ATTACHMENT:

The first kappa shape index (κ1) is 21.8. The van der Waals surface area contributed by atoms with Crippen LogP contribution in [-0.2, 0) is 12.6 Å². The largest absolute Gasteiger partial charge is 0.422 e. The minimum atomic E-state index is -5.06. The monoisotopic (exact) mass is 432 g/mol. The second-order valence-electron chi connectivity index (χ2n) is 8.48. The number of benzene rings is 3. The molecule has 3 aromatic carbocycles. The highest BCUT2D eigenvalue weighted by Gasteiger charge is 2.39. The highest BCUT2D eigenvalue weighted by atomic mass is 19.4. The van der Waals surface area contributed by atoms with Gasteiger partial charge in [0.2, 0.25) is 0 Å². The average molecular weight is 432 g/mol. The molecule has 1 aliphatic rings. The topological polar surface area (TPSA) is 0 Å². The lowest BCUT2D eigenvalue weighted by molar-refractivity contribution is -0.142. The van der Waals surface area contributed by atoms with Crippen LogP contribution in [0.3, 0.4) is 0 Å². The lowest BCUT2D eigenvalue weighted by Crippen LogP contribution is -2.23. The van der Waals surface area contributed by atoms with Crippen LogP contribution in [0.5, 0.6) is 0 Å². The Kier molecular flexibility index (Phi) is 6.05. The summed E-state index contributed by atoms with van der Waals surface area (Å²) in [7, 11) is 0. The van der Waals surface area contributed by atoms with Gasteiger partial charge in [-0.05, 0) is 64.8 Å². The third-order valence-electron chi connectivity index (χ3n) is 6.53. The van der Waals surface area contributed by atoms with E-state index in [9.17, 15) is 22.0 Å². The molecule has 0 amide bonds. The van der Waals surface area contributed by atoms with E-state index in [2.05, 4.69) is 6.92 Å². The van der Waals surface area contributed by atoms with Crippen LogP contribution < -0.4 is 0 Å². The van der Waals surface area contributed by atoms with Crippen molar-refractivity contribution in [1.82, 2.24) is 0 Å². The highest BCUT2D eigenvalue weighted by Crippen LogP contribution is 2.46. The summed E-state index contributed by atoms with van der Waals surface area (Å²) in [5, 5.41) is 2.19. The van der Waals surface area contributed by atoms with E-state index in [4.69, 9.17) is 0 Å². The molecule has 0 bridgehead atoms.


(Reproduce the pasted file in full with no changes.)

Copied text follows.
The first kappa shape index (κ1) is 21.8. The van der Waals surface area contributed by atoms with Crippen LogP contribution in [-0.2, 0) is 12.6 Å². The largest absolute Gasteiger partial charge is 0.422 e. The minimum atomic E-state index is -5.06. The monoisotopic (exact) mass is 432 g/mol. The second-order valence-electron chi connectivity index (χ2n) is 8.48. The number of benzene rings is 3. The molecule has 3 aromatic carbocycles. The highest BCUT2D eigenvalue weighted by Gasteiger charge is 2.39. The highest BCUT2D eigenvalue weighted by atomic mass is 19.4. The van der Waals surface area contributed by atoms with Gasteiger partial charge in [0.2, 0.25) is 0 Å². The average molecular weight is 432 g/mol. The molecule has 1 aliphatic rings. The topological polar surface area (TPSA) is 0 Å². The lowest BCUT2D eigenvalue weighted by molar-refractivity contribution is -0.142. The van der Waals surface area contributed by atoms with Crippen LogP contribution in [0.3, 0.4) is 0 Å². The lowest BCUT2D eigenvalue weighted by Crippen LogP contribution is -2.23. The van der Waals surface area contributed by atoms with Crippen LogP contribution in [0.5, 0.6) is 0 Å². The Kier molecular flexibility index (Phi) is 6.05. The summed E-state index contributed by atoms with van der Waals surface area (Å²) in [7, 11) is 0. The van der Waals surface area contributed by atoms with Gasteiger partial charge in [-0.05, 0) is 64.8 Å². The third-order valence-electron chi connectivity index (χ3n) is 6.53. The van der Waals surface area contributed by atoms with E-state index in [9.17, 15) is 22.0 Å². The molecule has 0 amide bonds. The van der Waals surface area contributed by atoms with E-state index in [2.05, 4.69) is 6.92 Å². The van der Waals surface area contributed by atoms with Crippen LogP contribution < -0.4 is 0 Å². The van der Waals surface area contributed by atoms with Crippen molar-refractivity contribution in [1.82, 2.24) is 0 Å². The highest BCUT2D eigenvalue weighted by Crippen LogP contribution is 2.46. The summed E-state index contributed by atoms with van der Waals surface area (Å²) in [5, 5.41) is 2.19. The van der Waals surface area contributed by atoms with E-state index in [4.69, 9.17) is 0 Å². The molecule has 0 bridgehead atoms.